Aerobic vs. Anaerobic

There appears to be a great deal of controversy over which is the preferred type of metabolic training – aerobic or anaerobic?

Metabolic training involves performing specific exercises that are designed to increase the efficiency of the certain pathways in your body that store and deliver energy for certain activities.

Three energy pathways store energy – one is aerobic and two are anaerobic.  So…what’s the difference?

There’s more to a good exercise regime than jogging or other aerobic activities!

Aerobic activity makes your heart and lungs work harder and increases the body’s need for oxygen. Activities such as running, swimming, bicycling, working out on a treadmill, and other activities that generally take place for a longer period are types of aerobic activity.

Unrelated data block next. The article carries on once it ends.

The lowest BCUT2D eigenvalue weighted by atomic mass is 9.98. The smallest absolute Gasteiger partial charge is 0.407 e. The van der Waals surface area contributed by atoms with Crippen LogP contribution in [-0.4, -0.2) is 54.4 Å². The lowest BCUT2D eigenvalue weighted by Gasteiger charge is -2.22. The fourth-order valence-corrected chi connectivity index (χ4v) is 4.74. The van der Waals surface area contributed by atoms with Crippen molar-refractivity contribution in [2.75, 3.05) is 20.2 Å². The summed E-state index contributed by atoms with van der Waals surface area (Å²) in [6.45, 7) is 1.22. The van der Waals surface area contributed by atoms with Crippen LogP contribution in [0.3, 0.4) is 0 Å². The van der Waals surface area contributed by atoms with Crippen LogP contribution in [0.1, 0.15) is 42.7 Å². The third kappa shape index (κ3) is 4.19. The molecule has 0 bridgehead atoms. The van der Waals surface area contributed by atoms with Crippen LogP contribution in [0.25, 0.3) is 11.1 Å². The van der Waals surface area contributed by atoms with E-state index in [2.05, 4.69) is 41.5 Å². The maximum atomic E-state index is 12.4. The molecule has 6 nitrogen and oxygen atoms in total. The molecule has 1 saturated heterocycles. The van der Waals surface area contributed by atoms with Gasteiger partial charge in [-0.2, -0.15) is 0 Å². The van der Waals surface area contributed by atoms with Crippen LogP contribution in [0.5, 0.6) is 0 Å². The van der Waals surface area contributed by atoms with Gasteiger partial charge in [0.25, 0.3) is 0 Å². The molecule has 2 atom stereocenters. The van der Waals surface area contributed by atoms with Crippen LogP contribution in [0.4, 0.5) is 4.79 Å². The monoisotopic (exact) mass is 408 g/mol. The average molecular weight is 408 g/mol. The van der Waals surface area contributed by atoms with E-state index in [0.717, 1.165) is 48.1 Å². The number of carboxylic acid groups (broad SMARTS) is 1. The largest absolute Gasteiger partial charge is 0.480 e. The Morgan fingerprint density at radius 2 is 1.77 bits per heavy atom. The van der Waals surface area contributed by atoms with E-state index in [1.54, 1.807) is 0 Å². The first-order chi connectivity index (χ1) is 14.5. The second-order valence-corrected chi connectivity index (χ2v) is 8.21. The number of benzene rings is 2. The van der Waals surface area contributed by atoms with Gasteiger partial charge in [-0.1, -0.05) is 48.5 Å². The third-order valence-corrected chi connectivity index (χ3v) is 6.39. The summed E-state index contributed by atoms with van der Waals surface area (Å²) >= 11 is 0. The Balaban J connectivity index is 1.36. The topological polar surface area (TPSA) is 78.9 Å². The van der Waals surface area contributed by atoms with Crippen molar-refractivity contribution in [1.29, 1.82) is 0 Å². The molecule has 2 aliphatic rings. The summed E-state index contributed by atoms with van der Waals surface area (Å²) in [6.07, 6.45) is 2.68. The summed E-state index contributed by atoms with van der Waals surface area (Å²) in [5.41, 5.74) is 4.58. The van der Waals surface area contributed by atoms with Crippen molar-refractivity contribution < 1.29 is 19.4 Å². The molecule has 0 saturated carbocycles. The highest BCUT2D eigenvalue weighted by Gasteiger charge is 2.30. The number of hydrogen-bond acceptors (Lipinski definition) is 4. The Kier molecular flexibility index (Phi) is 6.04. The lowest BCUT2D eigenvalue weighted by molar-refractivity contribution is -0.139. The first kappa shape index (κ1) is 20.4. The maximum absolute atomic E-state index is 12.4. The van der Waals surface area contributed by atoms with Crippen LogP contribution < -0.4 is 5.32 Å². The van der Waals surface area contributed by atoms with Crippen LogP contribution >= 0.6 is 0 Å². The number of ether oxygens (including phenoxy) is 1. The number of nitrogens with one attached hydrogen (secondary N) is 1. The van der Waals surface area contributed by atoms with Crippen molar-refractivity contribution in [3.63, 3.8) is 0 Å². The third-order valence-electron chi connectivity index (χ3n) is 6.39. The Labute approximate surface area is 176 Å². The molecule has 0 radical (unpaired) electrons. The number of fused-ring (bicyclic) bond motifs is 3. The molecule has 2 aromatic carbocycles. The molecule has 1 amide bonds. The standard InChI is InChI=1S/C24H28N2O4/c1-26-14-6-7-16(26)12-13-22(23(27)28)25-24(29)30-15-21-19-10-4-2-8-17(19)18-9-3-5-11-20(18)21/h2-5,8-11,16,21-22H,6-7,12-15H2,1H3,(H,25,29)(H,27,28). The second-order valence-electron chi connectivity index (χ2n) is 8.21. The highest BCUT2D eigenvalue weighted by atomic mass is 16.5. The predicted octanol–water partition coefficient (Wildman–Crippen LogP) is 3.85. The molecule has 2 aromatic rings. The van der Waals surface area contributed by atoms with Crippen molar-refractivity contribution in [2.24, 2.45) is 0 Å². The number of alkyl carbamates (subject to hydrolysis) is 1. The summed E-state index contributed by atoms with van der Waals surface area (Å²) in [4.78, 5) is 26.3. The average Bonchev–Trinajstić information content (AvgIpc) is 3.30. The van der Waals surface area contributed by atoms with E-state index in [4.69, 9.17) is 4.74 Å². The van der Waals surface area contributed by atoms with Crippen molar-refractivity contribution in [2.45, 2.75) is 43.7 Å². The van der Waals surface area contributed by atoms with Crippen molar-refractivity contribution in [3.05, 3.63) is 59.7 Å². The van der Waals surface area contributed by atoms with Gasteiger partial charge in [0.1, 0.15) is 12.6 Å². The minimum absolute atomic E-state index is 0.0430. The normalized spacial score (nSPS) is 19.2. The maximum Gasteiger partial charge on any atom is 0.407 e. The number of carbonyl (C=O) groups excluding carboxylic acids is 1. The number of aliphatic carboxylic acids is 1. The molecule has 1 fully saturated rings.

Anaerobic activity involves lower-impact exercise that doesn’t work the cardiovascular system as strenuously as aerobic. Anaerobic exercise involves activities such as lifting weights, running sprints, and other shorter-duration exercises (i.e., under two minutes of medium to high intensity activity).

Many people seem to be partial to aerobic activity because it burns fat and keeps their metabolisms pumping for some time after they actually stop exercising.  But…aerobic activity also causes loss of muscle, strength, speed and power if that’s the only exercise you do.
Anaerobic activity, on the other hand, increases muscle, strength, power, speed and aerobic function and it also decreases body fat.

So actually, there really shouldn’t be any controversy. Ideally in terms of metabolic training, the best of both worlds would be a combination of high intensity/short duration activity, medium intensity/medium duration activity and low intensity/long duration activity – the best of all worlds for those energy pathways!

“I really don’t think I need buns of steel.  I’d be happy with buns of cinnamon.”

~Ellen DeGeneres

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